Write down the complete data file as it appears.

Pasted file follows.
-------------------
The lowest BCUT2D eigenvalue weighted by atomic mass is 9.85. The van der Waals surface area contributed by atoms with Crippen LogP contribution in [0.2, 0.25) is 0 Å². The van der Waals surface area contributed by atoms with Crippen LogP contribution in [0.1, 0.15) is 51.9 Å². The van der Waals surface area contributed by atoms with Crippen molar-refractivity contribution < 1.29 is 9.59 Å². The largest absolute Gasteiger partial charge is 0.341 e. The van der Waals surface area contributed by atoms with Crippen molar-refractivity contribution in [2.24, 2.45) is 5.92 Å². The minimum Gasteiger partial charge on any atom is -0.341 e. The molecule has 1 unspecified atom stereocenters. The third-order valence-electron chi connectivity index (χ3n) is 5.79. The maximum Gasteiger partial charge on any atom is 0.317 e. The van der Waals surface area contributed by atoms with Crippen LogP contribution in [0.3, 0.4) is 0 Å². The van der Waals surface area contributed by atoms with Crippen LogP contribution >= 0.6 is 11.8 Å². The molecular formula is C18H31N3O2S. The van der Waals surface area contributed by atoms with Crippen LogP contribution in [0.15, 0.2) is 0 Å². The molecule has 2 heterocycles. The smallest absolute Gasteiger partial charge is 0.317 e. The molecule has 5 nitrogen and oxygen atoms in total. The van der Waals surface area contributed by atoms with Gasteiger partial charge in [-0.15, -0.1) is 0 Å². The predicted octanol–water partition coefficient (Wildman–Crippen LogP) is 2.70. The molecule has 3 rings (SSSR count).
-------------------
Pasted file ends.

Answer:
The lowest BCUT2D eigenvalue weighted by atomic mass is 9.85. The van der Waals surface area contributed by atoms with Crippen LogP contribution in [0.2, 0.25) is 0 Å². The van der Waals surface area contributed by atoms with Crippen LogP contribution in [0.1, 0.15) is 51.9 Å². The van der Waals surface area contributed by atoms with Crippen molar-refractivity contribution < 1.29 is 9.59 Å². The largest absolute Gasteiger partial charge is 0.341 e. The van der Waals surface area contributed by atoms with Crippen molar-refractivity contribution in [2.24, 2.45) is 5.92 Å². The minimum Gasteiger partial charge on any atom is -0.341 e. The molecule has 1 unspecified atom stereocenters. The third-order valence-electron chi connectivity index (χ3n) is 5.79. The maximum Gasteiger partial charge on any atom is 0.317 e. The van der Waals surface area contributed by atoms with Crippen LogP contribution in [0.3, 0.4) is 0 Å². The van der Waals surface area contributed by atoms with Crippen LogP contribution >= 0.6 is 11.8 Å². The molecular formula is C18H31N3O2S. The van der Waals surface area contributed by atoms with Crippen LogP contribution in [0.15, 0.2) is 0 Å². The molecule has 2 heterocycles. The smallest absolute Gasteiger partial charge is 0.317 e. The molecule has 5 nitrogen and oxygen atoms in total. The van der Waals surface area contributed by atoms with Gasteiger partial charge in [-0.15, -0.1) is 0 Å². The predicted octanol–water partition coefficient (Wildman–Crippen LogP) is 2.70. The molecule has 3 rings (SSSR count).